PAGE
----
There was no perioperative mortality in both groups. Postoperative daily assessment of organ dysfunction (CASUS scorring) in ICU revealed no difference in postoperative day 0 (operative day) and day 1 CASUS scores among three pomymorhisms (Table 3).

Preoperative levels of the IL-6, 10 and NFκB were detectable in almost all patients. In all patients, the levels of IL-6, 10 and NFκB revealed an upward trend at the t2 but this was not prominent compared to those at the t1. CPB induced a very significant increase in the levels of IL-6, IL-10 and NFκB 24 hour after operation (tı versus t3; for IL-6: 161,25±28,31 pg/ml versus 322,34±42±23 pg/ml, p=0.000), for IL-10: 134,64±14,30 pg/ml versus 289,20±32±30 pg/ml (p=0.001) and for NFκB: 461,17±51,40 pg/ml versus 634,34±13,23 pg/ml, p=0.001). Among three alleles, we could not detect in any statistically significant differences in the levels of IL-10 and NFκB at three time points. However, IL-6 levels at t3 were significantly higher in patients with G/G polymorphism compared to those with T/G and T/T (G/G (338,14±22.20 pg/ml) versus T/T (306,14±22,10 pg/ml), p=0.025, and G/G versus T/G (308,12±14,50 pg/ml), p=0.039).


In the present study, our results showed a similar frequency of the rs5911 SNP of the ITGA2B gene located on chromosome 17 in patients undergoing CABG compared to the healthy subjects. The study group was older than the healthy controls. In patients undergoing CABG, a significant correlation between postoperative 24-hour IL-6 levels and the presence of the G/G polymorphism of the ITGA2B gene was detected. Levels of IL-10 and NFκB did not reveal a difference according to the genotype. We could not detect any correlation between early clinical outcome and the ITGA2B genotype. Cardiopulmonary bypass is still a prerequisite for many cardiac surgical procedures. Cardiac surgery with CPB launches an acute phase reaction, namely SIRS. Postoperative SIRS remains as one of the most important determinants of postoperative organ dysfunction and mortality. Pathophysiology of SIRS includes complement activation, release of free oxygen radicals and activation of the humoral and cellular immune system, which leads to increased inflammatory cytokine release like IL-6, IL-8, IL-10 and TNF-α) (1). Additionally, NF-κB is a ubiquitously expressed transcription factor that regulates expression of genes involved in SIRS and cellular apoptosis related to CPB (12).

A growing body of evidence suggests that certain polymorphisms of several genes coding lipoprotein lipase, inflammatory cytokines, endothelial nitric oxide synthatase (eNOS), and apolipoprotein E have a particular impact on the magnitude of inflammatory reaction and, therefore, on the severity of clinical consequences of SIRS related to CPB. In our previous study, we demonstrated that patients with lipoprotein lipase S447X stop codon mutation is associated with higher levels of IL-8 and less favorable early clicinal outcome after CABG with CPB (4). Presence of IL-6-174 G/C genotype revealed higher post-CPB IL-6 levels, longer stays in the hospital and in the ICU and higher degree of renal and pulmonary complications after CABG (13). Jouan et al., revealed that presence of the IL6-572G>C and IL10-592C>A single nucleotide polymorphisms could be an important tool for identifying patients at the highest risk of poor tolerance to the inflammatory response to cardiopulmonary bypass (14).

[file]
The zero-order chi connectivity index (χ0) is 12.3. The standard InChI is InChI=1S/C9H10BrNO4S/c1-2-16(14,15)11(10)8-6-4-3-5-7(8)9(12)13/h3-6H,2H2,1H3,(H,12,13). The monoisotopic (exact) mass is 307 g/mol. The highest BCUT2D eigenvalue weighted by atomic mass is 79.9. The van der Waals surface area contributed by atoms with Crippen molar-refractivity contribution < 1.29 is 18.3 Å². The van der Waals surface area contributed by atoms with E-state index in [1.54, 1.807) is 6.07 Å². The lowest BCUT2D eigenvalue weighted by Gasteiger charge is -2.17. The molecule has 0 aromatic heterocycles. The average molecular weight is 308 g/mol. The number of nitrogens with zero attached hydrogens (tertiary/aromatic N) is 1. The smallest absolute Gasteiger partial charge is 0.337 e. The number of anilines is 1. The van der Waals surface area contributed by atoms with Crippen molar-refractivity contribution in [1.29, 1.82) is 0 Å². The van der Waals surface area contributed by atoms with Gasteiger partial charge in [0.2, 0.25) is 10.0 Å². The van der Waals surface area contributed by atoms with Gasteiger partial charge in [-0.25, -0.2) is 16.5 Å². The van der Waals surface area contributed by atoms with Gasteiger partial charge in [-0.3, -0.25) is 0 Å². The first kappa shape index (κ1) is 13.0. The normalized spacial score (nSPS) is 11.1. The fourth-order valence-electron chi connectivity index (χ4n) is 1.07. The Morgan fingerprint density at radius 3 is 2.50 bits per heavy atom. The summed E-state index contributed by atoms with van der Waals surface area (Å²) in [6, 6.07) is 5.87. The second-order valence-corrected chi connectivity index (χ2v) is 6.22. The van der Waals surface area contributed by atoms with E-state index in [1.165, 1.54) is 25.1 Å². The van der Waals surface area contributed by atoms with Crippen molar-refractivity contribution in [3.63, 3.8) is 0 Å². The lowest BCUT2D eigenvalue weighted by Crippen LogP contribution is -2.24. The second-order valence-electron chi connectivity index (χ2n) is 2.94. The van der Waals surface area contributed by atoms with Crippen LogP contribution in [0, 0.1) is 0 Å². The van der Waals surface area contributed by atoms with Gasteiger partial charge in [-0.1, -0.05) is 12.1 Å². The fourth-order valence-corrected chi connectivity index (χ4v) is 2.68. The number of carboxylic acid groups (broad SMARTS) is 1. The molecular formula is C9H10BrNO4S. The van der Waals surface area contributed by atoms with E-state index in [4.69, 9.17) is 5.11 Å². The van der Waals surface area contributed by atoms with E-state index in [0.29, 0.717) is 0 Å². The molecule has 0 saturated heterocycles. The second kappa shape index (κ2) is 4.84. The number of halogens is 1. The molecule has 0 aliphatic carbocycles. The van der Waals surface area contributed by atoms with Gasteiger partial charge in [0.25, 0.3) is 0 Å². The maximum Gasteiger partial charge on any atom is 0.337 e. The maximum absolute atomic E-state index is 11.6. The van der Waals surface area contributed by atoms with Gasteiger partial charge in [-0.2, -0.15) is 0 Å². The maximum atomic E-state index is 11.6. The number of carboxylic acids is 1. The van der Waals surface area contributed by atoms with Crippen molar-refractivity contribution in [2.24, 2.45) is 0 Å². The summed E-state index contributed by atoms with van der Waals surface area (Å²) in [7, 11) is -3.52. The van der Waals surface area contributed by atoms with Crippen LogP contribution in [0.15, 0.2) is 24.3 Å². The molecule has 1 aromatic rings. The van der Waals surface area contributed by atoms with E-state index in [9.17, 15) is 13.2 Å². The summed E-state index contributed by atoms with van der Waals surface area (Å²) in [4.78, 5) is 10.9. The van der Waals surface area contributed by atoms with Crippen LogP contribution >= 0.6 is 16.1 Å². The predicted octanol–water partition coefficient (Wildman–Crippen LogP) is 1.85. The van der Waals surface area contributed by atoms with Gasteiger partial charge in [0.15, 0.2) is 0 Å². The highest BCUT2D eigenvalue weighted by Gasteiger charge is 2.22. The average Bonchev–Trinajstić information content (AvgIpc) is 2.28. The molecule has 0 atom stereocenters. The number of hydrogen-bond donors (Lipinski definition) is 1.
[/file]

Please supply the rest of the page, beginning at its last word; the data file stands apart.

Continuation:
The subunits of the GpIIb/IIIa complex are coded by seperate genes located on the long arm of chromosome 17. It has been documented that platelet surface glycoproteins are highly polymorphic and can be presented as autoantigens. Of which, p.Ile843Ser is associated to platelet-specific alloantigen BAK. The p.Leu33Pro polymorphism (rs5918) of the platelet Gp IIIa (ITGB3) gene is the one of the most frequently implicated in syndromes of immune-mediated platelet destruction, particularly neonatal alloimmune thrombocytopenia and posttransfusion (15). Genetic polymorphisms of several platelet Gp receptors have been shown to contribute to the pathophysiology of important clinical events like antiplatelet drug resistance, myocardial infarction, stroke and venous thrombosis. In recent study, Santiago-German et al demonstrated a significant correlation between GpIIIa PIAA2 and plasminogen activator inhibitor 4G alleles with ST elevation acute myocardial infarction (STEAMI) in young Mexican subjects (16). Lekakis et al., claimed that presence of GpIIb homozygous human platelet antigen (HPA)-3b polymorphism in patients with acute coronary syndrome increases the risk of having transmural MI (17). Esen et al revealed a probable link between GP1BA (platelet glycoprotein Ib alpha) Kozak T/C polymorphism and the risk of ischemic stroke, especially in those with undetermined etiology (18). Pourgheysari et al speculated that the presence of higher prevalence of PLA2 polymorphism of GPIIa/IIIb in patiets with venous thromboembolism (19). In our collective, we could not detect a difference in the distribution of the ITGA2B genetic variants (rs5911) between the patients who had severe triple vessels coronary artery disease and underwent CABG and the healthy control subjects. In the literature, the rs5911 polmorphism has been studied in a very limited number of studies. Knowles et al studied the role of 49 SNPs (including rs5911) in patients with coronary artery disease. They concluded that platelet rs5911 SNP had not any effect on the risk of acute MI (20). Altinoz et al studied the impact of rs5911 SNP on inflammation in patients with COPD and they claimed a probable correlation between the G/G genotype and the magnitude of IL-10 levels in these patients (21).